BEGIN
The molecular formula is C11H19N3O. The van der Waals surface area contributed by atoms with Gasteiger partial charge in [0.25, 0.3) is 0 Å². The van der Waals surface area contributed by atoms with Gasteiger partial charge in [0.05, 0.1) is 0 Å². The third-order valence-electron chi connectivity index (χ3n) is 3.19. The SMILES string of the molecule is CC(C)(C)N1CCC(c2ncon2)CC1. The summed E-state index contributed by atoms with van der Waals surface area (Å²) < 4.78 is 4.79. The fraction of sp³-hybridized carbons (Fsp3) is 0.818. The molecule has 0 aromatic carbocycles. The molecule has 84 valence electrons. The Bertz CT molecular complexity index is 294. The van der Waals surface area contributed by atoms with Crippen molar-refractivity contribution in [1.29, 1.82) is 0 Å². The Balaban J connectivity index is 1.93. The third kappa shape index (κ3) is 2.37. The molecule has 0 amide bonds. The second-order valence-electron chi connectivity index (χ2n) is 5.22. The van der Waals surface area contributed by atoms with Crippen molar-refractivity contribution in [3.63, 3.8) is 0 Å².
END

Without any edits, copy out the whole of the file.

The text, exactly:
The molecular formula is C11H19N3O. The van der Waals surface area contributed by atoms with Gasteiger partial charge in [0.25, 0.3) is 0 Å². The van der Waals surface area contributed by atoms with Gasteiger partial charge in [0.05, 0.1) is 0 Å². The third-order valence-electron chi connectivity index (χ3n) is 3.19. The SMILES string of the molecule is CC(C)(C)N1CCC(c2ncon2)CC1. The summed E-state index contributed by atoms with van der Waals surface area (Å²) < 4.78 is 4.79. The fraction of sp³-hybridized carbons (Fsp3) is 0.818. The molecule has 0 aromatic carbocycles. The molecule has 84 valence electrons. The Bertz CT molecular complexity index is 294. The van der Waals surface area contributed by atoms with Crippen molar-refractivity contribution in [1.29, 1.82) is 0 Å². The Balaban J connectivity index is 1.93. The third kappa shape index (κ3) is 2.37. The molecule has 0 amide bonds. The second-order valence-electron chi connectivity index (χ2n) is 5.22. The van der Waals surface area contributed by atoms with Crippen molar-refractivity contribution in [3.63, 3.8) is 0 Å².